I'm heading to New Jersey tomorrow for a team get-together. Otherwise know as a team training camp. No physical training going on. Just everyone getting together. All the veterans and newbies getting their clothing and goodies. Pictures and media training. Meetings and discussions.
I have to admit something.
We are going to be right near New York City. I've never been to New York City even though I'm from New York State. In many ways New York City has nothing to do with New York State. I don't think I knew anybody that had been to NYC growing up. What I do remember, and what I need to admit, is that I'm scared of NYC. I really don't care if I ever see NYC in my lifetime.
I know this feeling stems from my childhood. One of my earliest memories is hearing of a place called NYC and a big word that coincided with this place. The word was "mugging." I didn't really know what a mugging was, but I pieced things together and it wasn't good. I was pretty it sure it involved someone bigger than you coming up to you on the street and asking for your money. If you didn't give it up you were beat up. Maybe knifed or maybe even shot. Those early media messages pretty much scared me. So even to this day as an adult I really question what does a place like NYC have to interest me.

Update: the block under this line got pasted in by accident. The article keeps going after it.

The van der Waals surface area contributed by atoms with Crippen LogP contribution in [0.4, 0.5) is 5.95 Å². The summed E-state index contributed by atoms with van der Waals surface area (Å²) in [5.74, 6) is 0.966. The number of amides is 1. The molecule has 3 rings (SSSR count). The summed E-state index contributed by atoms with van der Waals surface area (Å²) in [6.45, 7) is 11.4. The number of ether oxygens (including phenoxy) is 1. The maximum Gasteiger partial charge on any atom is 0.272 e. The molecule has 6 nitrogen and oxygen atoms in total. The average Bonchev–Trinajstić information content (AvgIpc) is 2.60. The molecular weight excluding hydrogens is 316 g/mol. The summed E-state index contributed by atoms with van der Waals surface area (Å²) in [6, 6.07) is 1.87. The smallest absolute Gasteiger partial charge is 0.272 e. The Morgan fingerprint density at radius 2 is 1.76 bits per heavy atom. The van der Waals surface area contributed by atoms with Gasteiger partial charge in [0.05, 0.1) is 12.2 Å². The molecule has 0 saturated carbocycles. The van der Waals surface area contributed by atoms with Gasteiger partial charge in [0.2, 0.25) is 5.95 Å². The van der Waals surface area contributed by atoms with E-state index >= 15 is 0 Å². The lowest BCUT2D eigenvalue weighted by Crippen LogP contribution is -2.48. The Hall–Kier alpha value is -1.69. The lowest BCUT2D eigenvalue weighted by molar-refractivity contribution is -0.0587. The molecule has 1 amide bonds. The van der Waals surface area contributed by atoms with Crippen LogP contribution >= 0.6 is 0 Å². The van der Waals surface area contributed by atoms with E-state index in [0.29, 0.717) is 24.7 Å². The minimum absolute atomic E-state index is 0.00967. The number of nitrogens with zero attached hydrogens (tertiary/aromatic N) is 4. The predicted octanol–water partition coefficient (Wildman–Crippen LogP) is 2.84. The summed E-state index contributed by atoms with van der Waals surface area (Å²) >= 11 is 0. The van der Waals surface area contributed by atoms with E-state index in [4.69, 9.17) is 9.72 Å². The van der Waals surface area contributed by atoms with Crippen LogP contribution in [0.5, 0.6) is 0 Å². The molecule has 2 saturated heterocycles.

I know, I know... its supposed to be the greatest place on earth or something. Really? Crowded sidewalks, traffic!
My good friend, the Greek Goddess Athena Fliakos, recently wrote on her blog...
"What do you do when you board a Bronx bound number 4 train to find a man with swollen joints, ashen skin, and a single raggedy rolling suitcase, a man passed out (but twitching), hunched over one crutch, saturated in his own vomit and reeking of cheap whiskey? What do you do the day after the President of the United States spins intoxicating rhetoric about the power of the American spirit, the compassion of the American people during his State of The Union address when you board a subway to find a fellow human being in desperate need? I found out today that most of us just ignore him. Or stare, shake our heads. Many of us step over him, around him, and startle with disgust when we realize that the wet streak running the length of subway car number 1160 is actually this man’s puke-drool, a rotting bile gurgling up from his throat. “Whoa, Caliban.” I whisper to myself, as I hop on the train. “Say, Caliban. Can you see?”
(READ THE WHOLE PIECE HERE)
This observation happened to take place in NYC which is a place I know she likes but it didn't help my anxiety concerning the inevitable moment that is approaching. The moment when, at this team camp, someone will make the announcement, " We are headed into the city. Why don't you join us Doug?"